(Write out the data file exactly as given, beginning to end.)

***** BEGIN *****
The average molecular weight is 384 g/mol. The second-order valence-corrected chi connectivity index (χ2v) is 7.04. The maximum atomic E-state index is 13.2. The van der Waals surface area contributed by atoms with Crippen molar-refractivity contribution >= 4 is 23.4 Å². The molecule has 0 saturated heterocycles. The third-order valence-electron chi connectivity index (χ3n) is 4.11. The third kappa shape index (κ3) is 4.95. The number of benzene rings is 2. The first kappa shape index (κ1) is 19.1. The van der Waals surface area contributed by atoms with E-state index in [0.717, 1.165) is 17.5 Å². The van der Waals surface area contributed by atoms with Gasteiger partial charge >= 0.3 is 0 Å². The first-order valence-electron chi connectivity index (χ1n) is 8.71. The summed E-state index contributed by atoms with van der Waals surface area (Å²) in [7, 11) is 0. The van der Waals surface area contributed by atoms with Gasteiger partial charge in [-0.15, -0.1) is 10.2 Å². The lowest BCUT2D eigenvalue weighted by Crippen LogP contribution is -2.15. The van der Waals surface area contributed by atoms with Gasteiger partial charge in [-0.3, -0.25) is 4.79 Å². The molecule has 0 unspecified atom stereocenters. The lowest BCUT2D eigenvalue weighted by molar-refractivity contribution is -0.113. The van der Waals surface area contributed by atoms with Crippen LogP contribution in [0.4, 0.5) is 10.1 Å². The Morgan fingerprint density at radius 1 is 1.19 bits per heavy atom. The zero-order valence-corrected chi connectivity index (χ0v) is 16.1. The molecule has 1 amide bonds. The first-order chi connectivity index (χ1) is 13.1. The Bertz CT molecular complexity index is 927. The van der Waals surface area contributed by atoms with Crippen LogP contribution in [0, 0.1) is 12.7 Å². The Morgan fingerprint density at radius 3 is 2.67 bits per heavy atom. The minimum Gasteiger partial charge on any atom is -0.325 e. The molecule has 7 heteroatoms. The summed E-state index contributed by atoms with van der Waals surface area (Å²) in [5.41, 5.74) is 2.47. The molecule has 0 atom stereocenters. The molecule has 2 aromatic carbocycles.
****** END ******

The average molecular weight is 384 g/mol. The second-order valence-corrected chi connectivity index (χ2v) is 7.04. The maximum atomic E-state index is 13.2. The van der Waals surface area contributed by atoms with Crippen molar-refractivity contribution >= 4 is 23.4 Å². The molecule has 0 saturated heterocycles. The third-order valence-electron chi connectivity index (χ3n) is 4.11. The third kappa shape index (κ3) is 4.95. The number of benzene rings is 2. The first kappa shape index (κ1) is 19.1. The van der Waals surface area contributed by atoms with E-state index in [0.717, 1.165) is 17.5 Å². The van der Waals surface area contributed by atoms with Gasteiger partial charge >= 0.3 is 0 Å². The first-order valence-electron chi connectivity index (χ1n) is 8.71. The summed E-state index contributed by atoms with van der Waals surface area (Å²) in [7, 11) is 0. The van der Waals surface area contributed by atoms with Gasteiger partial charge in [-0.15, -0.1) is 10.2 Å². The lowest BCUT2D eigenvalue weighted by Crippen LogP contribution is -2.15. The van der Waals surface area contributed by atoms with Gasteiger partial charge in [-0.3, -0.25) is 4.79 Å². The molecule has 0 unspecified atom stereocenters. The lowest BCUT2D eigenvalue weighted by molar-refractivity contribution is -0.113. The van der Waals surface area contributed by atoms with Crippen LogP contribution in [0.4, 0.5) is 10.1 Å². The Morgan fingerprint density at radius 1 is 1.19 bits per heavy atom. The zero-order valence-corrected chi connectivity index (χ0v) is 16.1. The molecule has 1 amide bonds. The first-order chi connectivity index (χ1) is 13.1. The Bertz CT molecular complexity index is 927. The van der Waals surface area contributed by atoms with Crippen LogP contribution in [0, 0.1) is 12.7 Å². The Morgan fingerprint density at radius 3 is 2.67 bits per heavy atom. The minimum Gasteiger partial charge on any atom is -0.325 e. The molecule has 7 heteroatoms. The summed E-state index contributed by atoms with van der Waals surface area (Å²) in [5.41, 5.74) is 2.47. The molecule has 0 atom stereocenters. The molecule has 2 aromatic carbocycles.